People, Planet And Profit: Key To Sustainable Tourism

Sustainable tourism should be developed as part of organizations’ business as well as social and environmental strategy, writes, Shailesh Tyagi


With the pandemic fear subsiding and travel restrictions eased, more people are traveling and the tourism industry is seeing a revival. Tourism is a fast-growing industry but also among those that affect environmental and social parameters. Therefore, it is of utmost importance to develop sustainable tourism as its goal is to maintain the positive aspects of travel while reducing the detrimental effect on the environment and culture. 

Destinations that are thinly populated, off-track and connected to nature are high on the list of aware travelers, which is another factor leading to the growth of sustainable tourism. According to the study carried out by, more than 87 per cent of people are interested in traveling sustainably.

According to Future Market Insights (FMI), the sustainable tourism market is expected to grow 33.3 per cent in 2022 compared to the previous year. The demand for sustainable tourism will reach USD 1.0 trillion dollars in 2022. A compounded annual growth rate (CAGR) of 23.4 per cent is anticipated for the market between 2022 and 2032. According to estimates, the global sustainable tourism market accounts for 2 per cent to 5 per cent of the parent market (travel and tourism industry)[1]. 

Given the increasing demand on all industries to review their business parameters in terms of environmental and social impact, sustainable travel is expected to follow a triple bottom line approach of People, Planet and Profit. This can be achieved by building a framework based on the efficient consumption of resources and economic and socio-cultural aspects of tourism. 

A significant portion of tourism relies on the environment. The Blue Economy, which is expanding and sustainable, depends heavily on the coastal and marine tourism sector, which supports more than 6.5 million jobs worldwide, second only to industrial fishing. Coastal and maritime tourism is predicted to be the largest value-adding sector of the ocean economy by 2030, with growth rates of more than 3.5 per cent expected on a global scale.  

The numbers clearly indicate that sustainable tourism is booming and is also travelers’ choice as they become more conscious of their carbon footprint and how it affects local wildlife, people, small businesses, and indigenous cultures. However, the golden rule of campsites — leave it better than you found it — is frequently disregarded during modern travel. 

There are several ways to remedy the harmful effects of tourism and develop it sustainably as a mutually beneficial exchange. The top three aspects of developing sustainable tourism and its operations are: 

  • Reduce ecological impact: Certain ecosystems are particularly fragile and can get destroyed by excessive human activity. To combat this, many local government agencies and tour operators allow the movement of tourists only through permits and/or by capping the number of visitors allowed each day. For instance, after the pandemic, in Bhutan, Indian tourists have to pay INR1,200 per day as Sustainable Development Fee (SDF) and other international tourists have to pay USD 200 dollars per day.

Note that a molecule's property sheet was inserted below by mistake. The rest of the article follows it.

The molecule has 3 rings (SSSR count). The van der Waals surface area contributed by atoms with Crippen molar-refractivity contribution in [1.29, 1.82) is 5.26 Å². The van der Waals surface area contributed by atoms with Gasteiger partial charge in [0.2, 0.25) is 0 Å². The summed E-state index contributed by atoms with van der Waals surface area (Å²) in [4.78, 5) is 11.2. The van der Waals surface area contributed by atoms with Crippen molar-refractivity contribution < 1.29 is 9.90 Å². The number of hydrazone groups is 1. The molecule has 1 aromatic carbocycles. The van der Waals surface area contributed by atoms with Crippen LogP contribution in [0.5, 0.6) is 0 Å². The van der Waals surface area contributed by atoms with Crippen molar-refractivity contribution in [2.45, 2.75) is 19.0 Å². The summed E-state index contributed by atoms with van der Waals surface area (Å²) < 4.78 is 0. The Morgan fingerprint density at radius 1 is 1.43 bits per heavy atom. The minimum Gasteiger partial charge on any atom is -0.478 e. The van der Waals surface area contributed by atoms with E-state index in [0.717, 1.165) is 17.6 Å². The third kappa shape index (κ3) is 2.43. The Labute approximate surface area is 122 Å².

• Preserve cultural heritage: Sustainable tourism is essential to allow the co-existence of cultural heritage and tourism. Tourists should be encouraged to respect local communities and their practices. More importantly, the local people must be encouraged to actively lead the planning and development of their regional assets with the assistance of the government and other relevant bodies.

  • Promote socio-economic benefits for local communities: Sustainable tourism ensures that communities are fairly compensated for their time, effort and use of resources. For instance, in island economies where a sizable portion of the residents’ jobs entails taking care of tourists. With equity as the goal, there should be an unbiased distribution of benefits and costs among tourism promoters and hosts of the areas. 

Making sustainable tourism long-term 

Tourism is viewed as a tool to revitalize economies and value conservation. Therefore, organizations can play a pivotal role in making sustainable tourism a mainstay in two ways: one, by integrating tourism into their planning and strategy based on research on the destinations’ environment and socio-economic aspects; and two, by consulting stakeholders and the public in devising the strategies. They need to market tourism responsibly to avoid any pitfalls. 

The other important factor for companies to consider is technology, which plays a massive role in many industries and can help tourism as well. The use of technology can improve energy efficiency and water conservation; electric vehicles can reduce the use of fossil fuels; bio-degradable material can limit the impact of waste. 

In addition, those performing frontline functions must be trained in sustainability, preserving biodiversity and using resources sustainably. Organizations’ strategy must include reducing excessive consumption and waste, assisting local communities and supporting local economies to preserve their heritage. 

The author is Partner at Climate Change and Sustainability Services, EY India.

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tourism sector travel services climate change sea trade

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